This Application Layer interacts directly with the end-user. Layer 7 is application-aware and supports communications for end-user processes and applications, and the presentation of data for user-facing software applications (e.g. web browsers, email communications). Note, this is not where the client software applications themselves actually sit — instead, it establishes connections with applications through the lower Layers to present data in a way that is meaningful to the end user. Protocols include HTTP, FTP, SMTP, and SNMP.
At Layer 7, the load balancer has more information to make intelligent load balancing decisions, as information about upper-level protocols is available, such as FTP, HTTP, HTTPS, DNS, RDP, etc.
However, Layer 7 also has a bigger security risk profile, and uses more resources than Layer 4 load balancing. But given today's hardware, performance is not really an issue anymore. So Layer 7 is usually the default choice for most configurations I come across, it generally works first-time — because servers can be in any routable network. However, I personally often use it in combination with Layer 4 and GSLB, in order to leverage the best part of each technique for specific parts of the application.
What are the pros and cons of Layer 7 load balancing?
Next we move on to a solution that allows you to load balance across distributed servers...
Global Service Load Balancing (GSLB)
Global Server Load Balancing (GSLB) refers to the distribution of traffic across server resources located in multiple locations, such as multiple data centers. In other words, it is load balancing with a smart DNS!
An example architecture is illustrated below:
Here, in the event of an issue or maintenance at one data center, all user traffic is directed seamlessly to the remaining data center, ensuring the high availability of the storage systems.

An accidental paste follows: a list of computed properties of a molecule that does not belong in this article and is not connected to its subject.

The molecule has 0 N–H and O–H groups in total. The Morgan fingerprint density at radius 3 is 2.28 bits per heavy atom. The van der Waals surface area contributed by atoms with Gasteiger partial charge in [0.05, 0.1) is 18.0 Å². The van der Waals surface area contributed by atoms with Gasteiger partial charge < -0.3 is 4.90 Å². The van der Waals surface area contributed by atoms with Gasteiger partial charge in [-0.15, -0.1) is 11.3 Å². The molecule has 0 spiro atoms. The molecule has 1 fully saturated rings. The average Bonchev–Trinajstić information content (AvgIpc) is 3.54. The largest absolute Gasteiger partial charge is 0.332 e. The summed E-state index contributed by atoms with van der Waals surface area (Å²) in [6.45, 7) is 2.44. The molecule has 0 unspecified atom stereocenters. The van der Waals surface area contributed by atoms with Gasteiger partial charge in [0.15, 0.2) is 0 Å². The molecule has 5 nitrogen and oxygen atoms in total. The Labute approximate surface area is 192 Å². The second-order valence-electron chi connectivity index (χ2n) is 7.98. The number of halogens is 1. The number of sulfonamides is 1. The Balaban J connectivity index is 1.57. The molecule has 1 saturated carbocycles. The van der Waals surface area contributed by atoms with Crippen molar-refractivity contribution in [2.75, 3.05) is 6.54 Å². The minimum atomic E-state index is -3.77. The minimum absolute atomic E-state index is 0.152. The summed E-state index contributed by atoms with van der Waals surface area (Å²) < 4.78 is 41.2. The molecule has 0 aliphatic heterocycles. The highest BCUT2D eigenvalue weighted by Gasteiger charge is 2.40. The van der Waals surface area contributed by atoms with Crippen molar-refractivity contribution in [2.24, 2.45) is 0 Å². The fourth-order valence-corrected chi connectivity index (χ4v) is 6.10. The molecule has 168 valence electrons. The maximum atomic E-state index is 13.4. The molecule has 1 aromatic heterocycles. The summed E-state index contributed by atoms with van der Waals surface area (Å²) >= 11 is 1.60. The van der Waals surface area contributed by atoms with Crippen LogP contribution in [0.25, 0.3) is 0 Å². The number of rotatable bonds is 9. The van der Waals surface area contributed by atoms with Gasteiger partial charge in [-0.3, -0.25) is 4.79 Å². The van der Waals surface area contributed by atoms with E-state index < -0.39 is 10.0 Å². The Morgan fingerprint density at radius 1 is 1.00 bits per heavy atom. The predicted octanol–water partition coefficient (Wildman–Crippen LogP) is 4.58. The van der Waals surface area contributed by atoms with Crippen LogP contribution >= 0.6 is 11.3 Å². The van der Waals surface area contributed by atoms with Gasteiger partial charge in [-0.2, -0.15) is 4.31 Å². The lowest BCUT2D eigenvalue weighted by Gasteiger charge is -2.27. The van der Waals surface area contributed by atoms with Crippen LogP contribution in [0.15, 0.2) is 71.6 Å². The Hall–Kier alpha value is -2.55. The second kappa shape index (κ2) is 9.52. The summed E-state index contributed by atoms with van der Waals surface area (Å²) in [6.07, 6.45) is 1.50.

External user traffic is distributed across both active data centers, based on a real-time, intelligent assessment of the nodes that will deliver the best performance for each user.
Internal user traffic is kept on the local site for performance reasons unless a failure occurs, and then it is instantly and seamlessly redirected to another site. This is called topology-based routing and it is based on the difference in subnet allocation between data centers.
What is the difference between GSLB and Cloudflare?
GSLB as a service such as Cloudflare is incredibly popular and powerful. In fact, I've seen several companies use both Cloudflare for External traffic and our GSLB for internal traffic. Because an external service has little or no access to applications inside your network, if you're running an application across multiple data centers you will normally need two GSLBs and two load balancers per site (although they can easily be combined into one appliance).
What are the pros and cons of Global Server Load Balancing (GSLB)?
Putting it all together...
At the end of the day, Layer 7 is typically the initial 'go-to', offering an easy-to-use, flexible full application reverse proxy. However, sometimes I also recommend Layer 4 if you need high throughput, network simplicity, and transparency. And Global Server Load Balancing (GSLB) enables you to distribute internet or corporate network traffic across servers in multiple locations, anywhere in the world with intelligent application level control.
Nevertheless, the most important takeaway here is that all three techniques work really well in combination with each other — in fact, they work best together. But, whatever your needs, feel free to speak to our technical experts who can take you through all this so you can make an informed decision about what's right for your specific use case.